Sacred Malva


91px-Malva_sylvestris_(2)According to my Father, malva sylvestris (common mallow) was my great-grandmother, the Strega’s, favorite herb. He fondly remembers her gathering malva.

On a recent trip to Italy, I was happy to find malva in an herb store in its dry and liquid forms. The dry was full of green freshness and has been very wonderful to drink and share with friends who equally enjoyed it. I assumed I would save it, but this herb wants to be shared and enjoys the communal setting.

My great-grandfather and many of my great-uncles died of silicosis. This is a lung disease caused by working in the granite quarries and sheds. The small particulates plant themselves inside the lungs and create tuberculosis-like symptoms. My great-grandmother may have been gathering a lot of malva to help assist them with their lung discomfort.

220px-Mallow_January_2008-1Malva coats linings, making it a good remedy for stomach upsets and bronchial problems. A necessary item in any healing toolkit.

The main function and concern of the Streghe was women’s medicine, which includes reproduction and prevention of pregnancy. Women once knew how to control their own fertility. Interestingly malva is used to test for fertility.  This could be another reason why it was so esteemed to my great-grandmother. Among other healing properties it offers to reproductive tracts, it also helps with impotence in men and fertility in women by increasing blood flow to the reproductive areas. This would surely be very important medicine to the Streghe.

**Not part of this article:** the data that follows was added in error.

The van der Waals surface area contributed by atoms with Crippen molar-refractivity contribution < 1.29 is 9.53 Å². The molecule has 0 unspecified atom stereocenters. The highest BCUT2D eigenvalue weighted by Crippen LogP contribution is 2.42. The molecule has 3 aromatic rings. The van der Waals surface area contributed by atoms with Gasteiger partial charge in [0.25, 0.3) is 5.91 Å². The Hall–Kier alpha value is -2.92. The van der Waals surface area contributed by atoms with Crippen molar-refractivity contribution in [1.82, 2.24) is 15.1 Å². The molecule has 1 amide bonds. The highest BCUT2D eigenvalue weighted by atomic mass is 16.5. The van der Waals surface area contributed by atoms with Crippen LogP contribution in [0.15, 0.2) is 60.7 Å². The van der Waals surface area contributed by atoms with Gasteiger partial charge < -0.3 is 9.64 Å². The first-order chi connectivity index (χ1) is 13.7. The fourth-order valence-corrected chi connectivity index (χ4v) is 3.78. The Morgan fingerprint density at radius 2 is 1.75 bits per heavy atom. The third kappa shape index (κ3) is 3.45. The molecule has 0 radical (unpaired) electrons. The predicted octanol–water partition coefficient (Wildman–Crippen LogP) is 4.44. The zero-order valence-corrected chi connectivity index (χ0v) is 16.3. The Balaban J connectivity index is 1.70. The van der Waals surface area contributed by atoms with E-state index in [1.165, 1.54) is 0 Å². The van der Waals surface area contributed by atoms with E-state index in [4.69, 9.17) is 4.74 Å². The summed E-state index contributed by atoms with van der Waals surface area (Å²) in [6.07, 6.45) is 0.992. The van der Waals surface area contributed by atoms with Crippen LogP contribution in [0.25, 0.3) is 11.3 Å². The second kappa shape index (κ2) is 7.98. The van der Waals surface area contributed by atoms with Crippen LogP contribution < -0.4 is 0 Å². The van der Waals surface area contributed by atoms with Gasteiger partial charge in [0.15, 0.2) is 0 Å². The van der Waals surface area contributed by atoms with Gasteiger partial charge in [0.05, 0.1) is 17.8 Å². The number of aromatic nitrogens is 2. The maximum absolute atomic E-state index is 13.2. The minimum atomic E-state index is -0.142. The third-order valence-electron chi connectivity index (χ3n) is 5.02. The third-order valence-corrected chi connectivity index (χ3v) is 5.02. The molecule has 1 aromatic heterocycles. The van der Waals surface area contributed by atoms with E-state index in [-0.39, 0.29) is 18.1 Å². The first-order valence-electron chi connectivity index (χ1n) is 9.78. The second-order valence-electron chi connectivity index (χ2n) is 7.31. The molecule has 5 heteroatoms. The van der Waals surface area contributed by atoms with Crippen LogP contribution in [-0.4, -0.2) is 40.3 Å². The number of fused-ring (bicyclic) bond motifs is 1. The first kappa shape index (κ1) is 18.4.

Since it helps both women and men stay “juicy,” this may also be one of the reasons it is so popularly used in witches love potions.

120px-Malva_sylvestris_(1)I’m committed to remembering the stories I have heard and searching for more information. If any of you have any stories to share about your Streghe ancestors, I would love to hear them.

~Theresa C. Dintino

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